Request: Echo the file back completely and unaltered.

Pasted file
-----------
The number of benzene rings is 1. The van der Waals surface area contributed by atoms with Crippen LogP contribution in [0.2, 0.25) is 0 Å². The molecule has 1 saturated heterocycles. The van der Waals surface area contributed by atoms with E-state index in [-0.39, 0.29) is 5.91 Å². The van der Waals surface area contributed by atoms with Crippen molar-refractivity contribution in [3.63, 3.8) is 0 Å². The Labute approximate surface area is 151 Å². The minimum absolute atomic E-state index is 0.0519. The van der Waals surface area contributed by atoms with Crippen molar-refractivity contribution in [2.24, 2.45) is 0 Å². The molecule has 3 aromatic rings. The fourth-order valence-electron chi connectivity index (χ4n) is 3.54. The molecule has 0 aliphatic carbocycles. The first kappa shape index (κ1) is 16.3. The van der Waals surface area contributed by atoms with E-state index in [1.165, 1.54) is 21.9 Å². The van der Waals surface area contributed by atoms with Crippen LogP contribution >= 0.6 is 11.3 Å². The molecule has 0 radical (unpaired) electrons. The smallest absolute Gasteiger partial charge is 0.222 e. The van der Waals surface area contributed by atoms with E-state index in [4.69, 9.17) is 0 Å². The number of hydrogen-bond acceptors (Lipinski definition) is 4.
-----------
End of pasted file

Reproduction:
The number of benzene rings is 1. The van der Waals surface area contributed by atoms with Crippen LogP contribution in [0.2, 0.25) is 0 Å². The molecule has 1 saturated heterocycles. The van der Waals surface area contributed by atoms with E-state index in [-0.39, 0.29) is 5.91 Å². The van der Waals surface area contributed by atoms with Crippen molar-refractivity contribution in [3.63, 3.8) is 0 Å². The Labute approximate surface area is 151 Å². The minimum absolute atomic E-state index is 0.0519. The van der Waals surface area contributed by atoms with Crippen molar-refractivity contribution in [2.24, 2.45) is 0 Å². The molecule has 3 aromatic rings. The fourth-order valence-electron chi connectivity index (χ4n) is 3.54. The molecule has 0 aliphatic carbocycles. The first kappa shape index (κ1) is 16.3. The van der Waals surface area contributed by atoms with E-state index in [1.165, 1.54) is 21.9 Å². The van der Waals surface area contributed by atoms with Crippen LogP contribution >= 0.6 is 11.3 Å². The molecule has 0 radical (unpaired) electrons. The smallest absolute Gasteiger partial charge is 0.222 e. The van der Waals surface area contributed by atoms with E-state index in [4.69, 9.17) is 0 Å². The number of hydrogen-bond acceptors (Lipinski definition) is 4.